Ralph laughed, and said:
“You meant to say, my dear child, that the lady in question tried to make a quarrel between people who loved each other—not simply ’were friends’. For you know she tried to make us dislike one another.”
Fanny received this insinuating speech with one of heir expressive “hums!”
“Don’t you?” said Ralph.
“Very well; it was not necessary to tell me, and, of course, that pretty curl of the lip is only to keep up appearances. But come now, darling of my heart, and light of my existence! as we hav’nt quarreled, in spite of Miss Sallianna, and still have for each other the most enthusiastic affection, be good enough to forget these things, and turn your attention to material affairs. You promised me a lunch!”
“Yes—and I am getting hungry.”
“When did I promise?”
“You remember; very well. It was to be eaten, you will recollect, on the hill, yonder, to the west, to which our steps were to tend.”
“Our picnic! Oh, yes! My goodness gracious! how could I forget it! Come on, Reddie—come and help me to persuade Mrs. Scowley to undo the preserve-jar.”
“May I go!” said Verty.
“Certainly, sir; you are not at liberty to refuse. Who would talk with Reddie!”
“I don’t think—” murmured Redbud, hesitating.
“Now!” cried Fanny, “did anybody ever!”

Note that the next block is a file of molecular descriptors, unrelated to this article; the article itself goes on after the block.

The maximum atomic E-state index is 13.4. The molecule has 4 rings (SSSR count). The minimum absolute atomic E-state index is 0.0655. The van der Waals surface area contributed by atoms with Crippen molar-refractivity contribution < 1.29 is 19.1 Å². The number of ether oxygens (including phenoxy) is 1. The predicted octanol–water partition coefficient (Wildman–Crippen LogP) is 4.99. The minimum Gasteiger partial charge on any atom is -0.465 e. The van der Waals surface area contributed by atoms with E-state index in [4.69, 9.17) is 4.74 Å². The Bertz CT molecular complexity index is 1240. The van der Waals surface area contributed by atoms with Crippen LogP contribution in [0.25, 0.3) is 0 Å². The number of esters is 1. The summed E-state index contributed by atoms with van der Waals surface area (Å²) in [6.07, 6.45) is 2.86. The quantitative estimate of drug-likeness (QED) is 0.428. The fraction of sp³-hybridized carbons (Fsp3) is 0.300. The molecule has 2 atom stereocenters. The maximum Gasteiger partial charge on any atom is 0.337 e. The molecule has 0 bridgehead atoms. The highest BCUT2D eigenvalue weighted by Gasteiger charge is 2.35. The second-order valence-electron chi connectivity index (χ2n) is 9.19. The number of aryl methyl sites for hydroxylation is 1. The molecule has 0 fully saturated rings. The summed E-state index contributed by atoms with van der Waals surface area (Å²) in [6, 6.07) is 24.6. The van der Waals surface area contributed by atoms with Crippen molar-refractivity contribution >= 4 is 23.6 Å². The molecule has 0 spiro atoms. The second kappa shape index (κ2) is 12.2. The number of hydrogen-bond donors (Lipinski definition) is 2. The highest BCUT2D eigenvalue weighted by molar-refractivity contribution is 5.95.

“Ever what!” said Verty.
“Ever see anybody like this Miss Redbud!”
“I don’t think they ever did,” replied Verty, smiling.
Which reply caused Miss Fanny and Mr. Ralph to laugh, and Redbud to color slightly; but this soon passed, and the simple, sincere look came back to her tender face.
Redbud could not resist the glowing picture which Fanny drew of the picnic to be; and, with some misgiving, yielded. In a quarter of an hour the young men and the young girls were on their way to the beautiful eminence, swinging the baskets which contained the commissariat stores, and laughing gleefully.
HOW LONGEARS SHOWED HIS GALLANTRY IN FANNY’S SERVICE.
It was one of those magnificent days of Fall, which dower the world with such a wealth of golden splendor everywhere—but principally in the mountains.
The trees rose like mighty monarchs, clad in royal robes of blue and yellow, emerald and gold, and crimson; the forest kings and little princely alders, ashes and red dogwoods, all were in their glory. Chiefly the emperor tulip-tree, however, shook to the air its noble vestments, and lit up all the hill-side with its beauty. The streams ran merrily in the rich light—the oriole swayed upon the gorgeous boughs and sang away his soul—over all drooped the diaphanous haze of October, like an enchanting dream.